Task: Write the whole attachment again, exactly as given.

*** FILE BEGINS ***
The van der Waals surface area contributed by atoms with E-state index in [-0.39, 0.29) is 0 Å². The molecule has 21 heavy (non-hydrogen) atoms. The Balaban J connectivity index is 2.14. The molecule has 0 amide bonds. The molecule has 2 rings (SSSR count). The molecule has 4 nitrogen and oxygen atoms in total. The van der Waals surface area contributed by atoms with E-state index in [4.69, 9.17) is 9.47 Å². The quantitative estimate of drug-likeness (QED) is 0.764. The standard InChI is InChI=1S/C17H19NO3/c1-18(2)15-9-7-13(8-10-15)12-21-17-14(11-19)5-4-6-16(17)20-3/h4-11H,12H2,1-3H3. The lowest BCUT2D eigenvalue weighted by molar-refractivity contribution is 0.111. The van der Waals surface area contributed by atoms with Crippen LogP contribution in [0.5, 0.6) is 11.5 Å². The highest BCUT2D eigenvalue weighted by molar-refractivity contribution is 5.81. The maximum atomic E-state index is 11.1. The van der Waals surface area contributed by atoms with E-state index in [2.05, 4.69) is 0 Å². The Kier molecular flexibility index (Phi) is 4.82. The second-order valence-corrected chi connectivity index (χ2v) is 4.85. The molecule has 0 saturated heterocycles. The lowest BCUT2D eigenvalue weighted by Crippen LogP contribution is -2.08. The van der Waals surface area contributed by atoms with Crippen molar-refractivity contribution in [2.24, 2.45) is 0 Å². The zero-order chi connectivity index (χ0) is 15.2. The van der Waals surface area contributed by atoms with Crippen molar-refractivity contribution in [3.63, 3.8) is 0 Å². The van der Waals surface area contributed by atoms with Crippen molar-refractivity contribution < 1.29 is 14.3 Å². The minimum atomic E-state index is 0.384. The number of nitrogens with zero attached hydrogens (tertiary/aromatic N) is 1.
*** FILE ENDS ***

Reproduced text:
The van der Waals surface area contributed by atoms with E-state index in [-0.39, 0.29) is 0 Å². The molecule has 21 heavy (non-hydrogen) atoms. The Balaban J connectivity index is 2.14. The molecule has 0 amide bonds. The molecule has 2 rings (SSSR count). The molecule has 4 nitrogen and oxygen atoms in total. The van der Waals surface area contributed by atoms with E-state index in [4.69, 9.17) is 9.47 Å². The quantitative estimate of drug-likeness (QED) is 0.764. The standard InChI is InChI=1S/C17H19NO3/c1-18(2)15-9-7-13(8-10-15)12-21-17-14(11-19)5-4-6-16(17)20-3/h4-11H,12H2,1-3H3. The lowest BCUT2D eigenvalue weighted by molar-refractivity contribution is 0.111. The van der Waals surface area contributed by atoms with Crippen LogP contribution in [0.5, 0.6) is 11.5 Å². The highest BCUT2D eigenvalue weighted by molar-refractivity contribution is 5.81. The maximum atomic E-state index is 11.1. The van der Waals surface area contributed by atoms with E-state index in [2.05, 4.69) is 0 Å². The Kier molecular flexibility index (Phi) is 4.82. The second-order valence-corrected chi connectivity index (χ2v) is 4.85. The molecule has 0 saturated heterocycles. The lowest BCUT2D eigenvalue weighted by Crippen LogP contribution is -2.08. The van der Waals surface area contributed by atoms with Crippen molar-refractivity contribution in [2.24, 2.45) is 0 Å². The zero-order chi connectivity index (χ0) is 15.2. The van der Waals surface area contributed by atoms with Crippen molar-refractivity contribution in [3.63, 3.8) is 0 Å². The van der Waals surface area contributed by atoms with Crippen molar-refractivity contribution < 1.29 is 14.3 Å². The minimum atomic E-state index is 0.384. The number of nitrogens with zero attached hydrogens (tertiary/aromatic N) is 1.